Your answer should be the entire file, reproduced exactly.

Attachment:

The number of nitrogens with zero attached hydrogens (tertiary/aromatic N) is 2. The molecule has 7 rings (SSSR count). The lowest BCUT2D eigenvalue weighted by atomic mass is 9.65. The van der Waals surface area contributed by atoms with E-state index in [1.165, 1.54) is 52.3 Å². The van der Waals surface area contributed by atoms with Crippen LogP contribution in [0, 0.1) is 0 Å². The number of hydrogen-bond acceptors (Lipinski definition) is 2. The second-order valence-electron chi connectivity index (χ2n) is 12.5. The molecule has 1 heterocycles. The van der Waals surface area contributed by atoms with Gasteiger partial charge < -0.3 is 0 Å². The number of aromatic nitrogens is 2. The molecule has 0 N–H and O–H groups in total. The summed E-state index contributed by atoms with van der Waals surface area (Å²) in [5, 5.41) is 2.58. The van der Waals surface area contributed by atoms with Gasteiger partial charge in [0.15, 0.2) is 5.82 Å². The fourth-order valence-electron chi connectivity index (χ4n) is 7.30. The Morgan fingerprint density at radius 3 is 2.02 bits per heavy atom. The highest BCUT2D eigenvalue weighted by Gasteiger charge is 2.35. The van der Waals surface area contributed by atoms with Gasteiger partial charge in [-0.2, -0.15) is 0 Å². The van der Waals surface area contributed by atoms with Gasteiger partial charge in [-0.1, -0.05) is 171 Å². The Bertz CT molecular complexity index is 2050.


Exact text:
The number of nitrogens with zero attached hydrogens (tertiary/aromatic N) is 2. The molecule has 7 rings (SSSR count). The lowest BCUT2D eigenvalue weighted by atomic mass is 9.65. The van der Waals surface area contributed by atoms with E-state index in [1.165, 1.54) is 52.3 Å². The van der Waals surface area contributed by atoms with Crippen LogP contribution in [0, 0.1) is 0 Å². The number of hydrogen-bond acceptors (Lipinski definition) is 2. The second-order valence-electron chi connectivity index (χ2n) is 12.5. The molecule has 1 heterocycles. The van der Waals surface area contributed by atoms with Gasteiger partial charge < -0.3 is 0 Å². The number of aromatic nitrogens is 2. The molecule has 0 N–H and O–H groups in total. The summed E-state index contributed by atoms with van der Waals surface area (Å²) in [5, 5.41) is 2.58. The van der Waals surface area contributed by atoms with Gasteiger partial charge in [0.15, 0.2) is 5.82 Å². The fourth-order valence-electron chi connectivity index (χ4n) is 7.30. The Morgan fingerprint density at radius 3 is 2.02 bits per heavy atom. The highest BCUT2D eigenvalue weighted by Gasteiger charge is 2.35. The van der Waals surface area contributed by atoms with Gasteiger partial charge in [-0.2, -0.15) is 0 Å². The van der Waals surface area contributed by atoms with Gasteiger partial charge in [-0.1, -0.05) is 171 Å². The Bertz CT molecular complexity index is 2050.